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Escalators: Are they allowed to be used on Shabbos or not?

(and the reasons behind it)

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3 Answers 3

Well it is no fun if there is no Machlokes. Rabbi B Horovitz from Yeshiva Dvar Yerushalayim writes that "One may not use a lift or escalator." - see link

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Would be nice if there was a halachic rationale given for it, though. –  Alex Nov 17 '10 at 0:02
Interesting, though you could argue that an escalator is fundamentally different in that it stays in one place - unlike an elevator, where the car itself goes up and down. –  Alex Nov 17 '10 at 3:20
By the way, is R' Horovitz a posek, such that an essay like the one linked constitutes considered pesak? I'm not suggesting that anyone should jump on escalators based on R' Neuwirth's and R' Jachter's say-sos without consulting their own rabbi, but I'm not sure that an unsubstantiated position taken in an essay like this is enough to establish that there's a machlokes haposekim. (Of course, in all likelihood, R' Horovitz' position is based on other posekim who are stricter than R' Neuwirth on this and didn't happen to be quoted by R' Jachter.) –  Isaac Moses Nov 17 '10 at 9:17
Actually I have no idea who Rabbi Horovitz is. I only put it in to show that there are those that may disagree with Rabbi Neuwirth. –  Gershon Gold Nov 17 '10 at 12:35
Gershon: your link is broken. Mind fixing it? –  yydl May 18 '11 at 19:08

Regular Escalators that don't have sensors which start working when one gets near them are okay Meikar Hadin but should be avoided unless one is Zaken or Holeh according to Hacham Yishak (Yalkut Yosef).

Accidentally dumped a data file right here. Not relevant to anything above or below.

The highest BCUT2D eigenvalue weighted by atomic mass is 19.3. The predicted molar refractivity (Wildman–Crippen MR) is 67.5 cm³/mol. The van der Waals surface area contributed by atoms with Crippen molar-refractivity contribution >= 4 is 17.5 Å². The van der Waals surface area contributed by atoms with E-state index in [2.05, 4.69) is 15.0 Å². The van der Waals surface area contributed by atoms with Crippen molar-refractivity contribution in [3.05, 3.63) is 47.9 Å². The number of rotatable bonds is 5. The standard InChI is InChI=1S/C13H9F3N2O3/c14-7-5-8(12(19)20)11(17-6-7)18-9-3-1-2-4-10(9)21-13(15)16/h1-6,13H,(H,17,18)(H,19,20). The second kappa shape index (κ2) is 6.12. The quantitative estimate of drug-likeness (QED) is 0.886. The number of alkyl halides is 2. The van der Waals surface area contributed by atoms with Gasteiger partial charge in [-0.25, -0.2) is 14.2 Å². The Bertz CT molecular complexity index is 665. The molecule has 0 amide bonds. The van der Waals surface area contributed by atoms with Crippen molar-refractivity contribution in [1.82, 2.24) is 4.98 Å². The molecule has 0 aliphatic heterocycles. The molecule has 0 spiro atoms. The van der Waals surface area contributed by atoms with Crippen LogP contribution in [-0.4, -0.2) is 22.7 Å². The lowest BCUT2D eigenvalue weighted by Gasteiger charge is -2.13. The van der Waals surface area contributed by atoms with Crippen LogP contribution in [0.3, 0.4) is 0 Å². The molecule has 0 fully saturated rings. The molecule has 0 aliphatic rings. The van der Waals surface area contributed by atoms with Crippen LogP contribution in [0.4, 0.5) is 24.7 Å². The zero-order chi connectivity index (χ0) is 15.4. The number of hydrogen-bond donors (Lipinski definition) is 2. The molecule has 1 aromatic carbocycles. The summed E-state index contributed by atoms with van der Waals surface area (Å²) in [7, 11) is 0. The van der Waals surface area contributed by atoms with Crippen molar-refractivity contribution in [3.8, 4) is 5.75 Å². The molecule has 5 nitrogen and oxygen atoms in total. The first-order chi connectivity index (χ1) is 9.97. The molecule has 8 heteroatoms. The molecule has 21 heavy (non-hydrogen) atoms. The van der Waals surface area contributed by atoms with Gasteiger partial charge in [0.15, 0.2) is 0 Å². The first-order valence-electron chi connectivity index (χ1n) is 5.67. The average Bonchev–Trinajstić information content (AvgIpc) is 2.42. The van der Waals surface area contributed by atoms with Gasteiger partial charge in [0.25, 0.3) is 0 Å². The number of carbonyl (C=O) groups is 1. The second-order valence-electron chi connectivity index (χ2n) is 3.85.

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R' Yehoshua Neuwirth, in Shemirath Shabbath in 23:52 permits the use of escalators. R' Chaim Jachter indicates (1) that this is because escalators don't have the problems with elevators expressed by R' Levi Yitzchak Halperin, the main authority behind prohibiting them.

For a detailed discussion of the issues with elevators, read R' Jachter's four-part series on the topic. The topic is complicated, involving a great deal of engineering and Halachic understanding, but it seems from R' Jachter's summary that the main problem with elevators is that the weight of passengers on a descending elevator assists the motors in making it descend. I'm not completely sure why this issue doesn't apply to "down escalators," but I suspect that passengers on them impede the escalator by increasing frictional force opposite the direction of travel at least as much as they speed it up by adding gravitational force partially in the direction of travel.

(1) Probably based on a footnote in the original Hebrew version of the book, which I don't happen to have handy. Anyone who does and wants to fill in details would be welcome.

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A more recent development in the exciting world of escalator technology are sensor switches (3rd to final bullet) - if a specified amount of time has elapsed without a rider on the escalator it will either reduce it's speed or stop. When a new rider steps on the escalator, a sensor is triggered which then returns the escalator to normal operating speeds. This is both a safety and energy saving feature. However, from a use-on-shabbat point of view, I'd imagine this presents issues with the opinion cited above. –  Ariel Allon May 18 '11 at 18:49

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